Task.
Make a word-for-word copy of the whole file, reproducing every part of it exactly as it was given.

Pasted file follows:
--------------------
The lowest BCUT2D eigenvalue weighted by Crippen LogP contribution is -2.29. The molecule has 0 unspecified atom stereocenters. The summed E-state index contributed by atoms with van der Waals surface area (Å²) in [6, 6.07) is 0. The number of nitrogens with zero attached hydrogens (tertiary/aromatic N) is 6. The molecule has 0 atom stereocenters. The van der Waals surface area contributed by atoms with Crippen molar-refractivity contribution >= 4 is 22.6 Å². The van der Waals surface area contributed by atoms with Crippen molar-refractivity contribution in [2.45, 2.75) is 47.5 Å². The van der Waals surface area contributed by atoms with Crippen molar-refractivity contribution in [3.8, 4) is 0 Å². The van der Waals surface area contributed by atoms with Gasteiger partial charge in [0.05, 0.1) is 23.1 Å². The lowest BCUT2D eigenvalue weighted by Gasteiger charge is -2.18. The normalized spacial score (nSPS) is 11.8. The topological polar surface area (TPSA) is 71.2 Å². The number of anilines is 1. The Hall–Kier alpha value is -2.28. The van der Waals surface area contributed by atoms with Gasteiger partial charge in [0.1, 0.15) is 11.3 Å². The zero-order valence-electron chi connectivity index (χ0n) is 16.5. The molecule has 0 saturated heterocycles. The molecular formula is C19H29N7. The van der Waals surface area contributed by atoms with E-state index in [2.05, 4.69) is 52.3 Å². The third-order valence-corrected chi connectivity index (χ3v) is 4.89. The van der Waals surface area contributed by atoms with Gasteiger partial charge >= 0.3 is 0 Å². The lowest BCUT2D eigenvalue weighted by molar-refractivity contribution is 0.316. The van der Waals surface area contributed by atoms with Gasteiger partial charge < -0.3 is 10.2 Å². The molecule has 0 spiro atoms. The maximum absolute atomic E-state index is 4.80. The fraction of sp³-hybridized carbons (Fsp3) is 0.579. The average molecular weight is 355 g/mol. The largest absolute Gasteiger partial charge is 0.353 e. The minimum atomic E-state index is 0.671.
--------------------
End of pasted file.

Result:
The lowest BCUT2D eigenvalue weighted by Crippen LogP contribution is -2.29. The molecule has 0 unspecified atom stereocenters. The summed E-state index contributed by atoms with van der Waals surface area (Å²) in [6, 6.07) is 0. The number of nitrogens with zero attached hydrogens (tertiary/aromatic N) is 6. The molecule has 0 atom stereocenters. The van der Waals surface area contributed by atoms with Crippen molar-refractivity contribution >= 4 is 22.6 Å². The van der Waals surface area contributed by atoms with Crippen molar-refractivity contribution in [2.45, 2.75) is 47.5 Å². The van der Waals surface area contributed by atoms with Crippen molar-refractivity contribution in [3.8, 4) is 0 Å². The van der Waals surface area contributed by atoms with Gasteiger partial charge in [0.05, 0.1) is 23.1 Å². The lowest BCUT2D eigenvalue weighted by Gasteiger charge is -2.18. The normalized spacial score (nSPS) is 11.8. The topological polar surface area (TPSA) is 71.2 Å². The number of anilines is 1. The Hall–Kier alpha value is -2.28. The van der Waals surface area contributed by atoms with Gasteiger partial charge in [0.1, 0.15) is 11.3 Å². The zero-order valence-electron chi connectivity index (χ0n) is 16.5. The molecule has 0 saturated heterocycles. The molecular formula is C19H29N7. The van der Waals surface area contributed by atoms with E-state index in [2.05, 4.69) is 52.3 Å². The third-order valence-corrected chi connectivity index (χ3v) is 4.89. The van der Waals surface area contributed by atoms with Gasteiger partial charge >= 0.3 is 0 Å². The lowest BCUT2D eigenvalue weighted by molar-refractivity contribution is 0.316. The van der Waals surface area contributed by atoms with Gasteiger partial charge < -0.3 is 10.2 Å². The molecule has 0 spiro atoms. The maximum absolute atomic E-state index is 4.80. The fraction of sp³-hybridized carbons (Fsp3) is 0.579. The average molecular weight is 355 g/mol. The largest absolute Gasteiger partial charge is 0.353 e. The minimum atomic E-state index is 0.671.